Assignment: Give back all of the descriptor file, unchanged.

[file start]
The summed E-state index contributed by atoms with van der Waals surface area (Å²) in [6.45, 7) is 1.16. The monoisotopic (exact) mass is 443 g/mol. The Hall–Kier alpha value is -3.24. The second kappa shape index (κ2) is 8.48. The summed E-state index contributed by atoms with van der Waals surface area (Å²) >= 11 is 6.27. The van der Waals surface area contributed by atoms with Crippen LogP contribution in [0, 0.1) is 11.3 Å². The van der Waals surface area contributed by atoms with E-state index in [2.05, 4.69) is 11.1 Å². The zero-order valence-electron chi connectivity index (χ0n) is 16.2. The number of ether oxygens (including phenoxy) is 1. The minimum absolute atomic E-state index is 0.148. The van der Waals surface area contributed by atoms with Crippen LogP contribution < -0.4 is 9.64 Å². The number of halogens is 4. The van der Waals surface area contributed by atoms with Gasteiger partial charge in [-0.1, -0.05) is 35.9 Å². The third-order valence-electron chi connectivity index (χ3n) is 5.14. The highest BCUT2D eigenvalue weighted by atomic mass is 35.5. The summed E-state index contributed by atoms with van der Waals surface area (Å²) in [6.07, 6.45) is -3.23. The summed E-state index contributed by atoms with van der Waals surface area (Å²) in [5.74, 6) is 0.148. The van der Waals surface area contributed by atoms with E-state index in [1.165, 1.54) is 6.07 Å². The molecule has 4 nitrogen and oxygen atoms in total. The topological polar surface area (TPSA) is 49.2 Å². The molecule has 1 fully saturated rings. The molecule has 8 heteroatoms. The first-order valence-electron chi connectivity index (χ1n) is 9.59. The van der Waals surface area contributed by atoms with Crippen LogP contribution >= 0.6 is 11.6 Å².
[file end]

The summed E-state index contributed by atoms with van der Waals surface area (Å²) in [6.45, 7) is 1.16. The monoisotopic (exact) mass is 443 g/mol. The Hall–Kier alpha value is -3.24. The second kappa shape index (κ2) is 8.48. The summed E-state index contributed by atoms with van der Waals surface area (Å²) >= 11 is 6.27. The van der Waals surface area contributed by atoms with Crippen LogP contribution in [0, 0.1) is 11.3 Å². The van der Waals surface area contributed by atoms with E-state index in [2.05, 4.69) is 11.1 Å². The zero-order valence-electron chi connectivity index (χ0n) is 16.2. The number of ether oxygens (including phenoxy) is 1. The minimum absolute atomic E-state index is 0.148. The van der Waals surface area contributed by atoms with Crippen LogP contribution < -0.4 is 9.64 Å². The number of halogens is 4. The van der Waals surface area contributed by atoms with Gasteiger partial charge in [-0.1, -0.05) is 35.9 Å². The third-order valence-electron chi connectivity index (χ3n) is 5.14. The highest BCUT2D eigenvalue weighted by atomic mass is 35.5. The summed E-state index contributed by atoms with van der Waals surface area (Å²) in [6.07, 6.45) is -3.23. The summed E-state index contributed by atoms with van der Waals surface area (Å²) in [5.74, 6) is 0.148. The van der Waals surface area contributed by atoms with E-state index in [1.165, 1.54) is 6.07 Å². The molecule has 4 nitrogen and oxygen atoms in total. The topological polar surface area (TPSA) is 49.2 Å². The molecule has 1 fully saturated rings. The molecule has 8 heteroatoms. The first-order valence-electron chi connectivity index (χ1n) is 9.59. The van der Waals surface area contributed by atoms with Crippen LogP contribution >= 0.6 is 11.6 Å².